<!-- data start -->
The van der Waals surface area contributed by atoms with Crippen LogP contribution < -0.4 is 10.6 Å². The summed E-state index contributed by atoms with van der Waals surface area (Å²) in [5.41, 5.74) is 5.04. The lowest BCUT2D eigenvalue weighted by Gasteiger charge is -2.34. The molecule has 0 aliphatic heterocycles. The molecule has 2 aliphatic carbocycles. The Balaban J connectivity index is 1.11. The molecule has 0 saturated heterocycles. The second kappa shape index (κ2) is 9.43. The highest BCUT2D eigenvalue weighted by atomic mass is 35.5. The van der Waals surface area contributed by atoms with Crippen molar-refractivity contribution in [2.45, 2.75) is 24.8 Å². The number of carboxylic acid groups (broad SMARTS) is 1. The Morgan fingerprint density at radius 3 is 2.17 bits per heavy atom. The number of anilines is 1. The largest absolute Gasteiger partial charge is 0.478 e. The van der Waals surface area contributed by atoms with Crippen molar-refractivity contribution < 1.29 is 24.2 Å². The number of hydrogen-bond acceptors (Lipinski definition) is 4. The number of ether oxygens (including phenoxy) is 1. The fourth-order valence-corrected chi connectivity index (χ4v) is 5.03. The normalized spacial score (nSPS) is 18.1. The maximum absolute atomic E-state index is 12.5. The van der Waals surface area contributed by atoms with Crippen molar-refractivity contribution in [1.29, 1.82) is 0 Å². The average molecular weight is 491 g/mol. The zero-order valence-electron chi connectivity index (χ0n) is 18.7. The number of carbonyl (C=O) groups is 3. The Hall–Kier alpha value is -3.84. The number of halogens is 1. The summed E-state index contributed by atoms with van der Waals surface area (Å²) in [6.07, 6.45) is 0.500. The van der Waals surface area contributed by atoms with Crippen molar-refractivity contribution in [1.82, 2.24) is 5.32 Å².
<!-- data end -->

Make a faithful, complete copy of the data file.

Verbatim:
The van der Waals surface area contributed by atoms with Crippen LogP contribution < -0.4 is 10.6 Å². The summed E-state index contributed by atoms with van der Waals surface area (Å²) in [5.41, 5.74) is 5.04. The lowest BCUT2D eigenvalue weighted by Gasteiger charge is -2.34. The molecule has 0 aliphatic heterocycles. The molecule has 2 aliphatic carbocycles. The Balaban J connectivity index is 1.11. The molecule has 0 saturated heterocycles. The second kappa shape index (κ2) is 9.43. The highest BCUT2D eigenvalue weighted by atomic mass is 35.5. The van der Waals surface area contributed by atoms with Crippen molar-refractivity contribution in [2.45, 2.75) is 24.8 Å². The number of carboxylic acid groups (broad SMARTS) is 1. The Morgan fingerprint density at radius 3 is 2.17 bits per heavy atom. The number of anilines is 1. The largest absolute Gasteiger partial charge is 0.478 e. The van der Waals surface area contributed by atoms with Crippen molar-refractivity contribution < 1.29 is 24.2 Å². The number of hydrogen-bond acceptors (Lipinski definition) is 4. The number of ether oxygens (including phenoxy) is 1. The fourth-order valence-corrected chi connectivity index (χ4v) is 5.03. The normalized spacial score (nSPS) is 18.1. The maximum absolute atomic E-state index is 12.5. The van der Waals surface area contributed by atoms with Crippen molar-refractivity contribution in [1.29, 1.82) is 0 Å². The average molecular weight is 491 g/mol. The zero-order valence-electron chi connectivity index (χ0n) is 18.7. The number of carbonyl (C=O) groups is 3. The Hall–Kier alpha value is -3.84. The number of halogens is 1. The summed E-state index contributed by atoms with van der Waals surface area (Å²) in [6.07, 6.45) is 0.500. The van der Waals surface area contributed by atoms with Crippen molar-refractivity contribution in [1.82, 2.24) is 5.32 Å².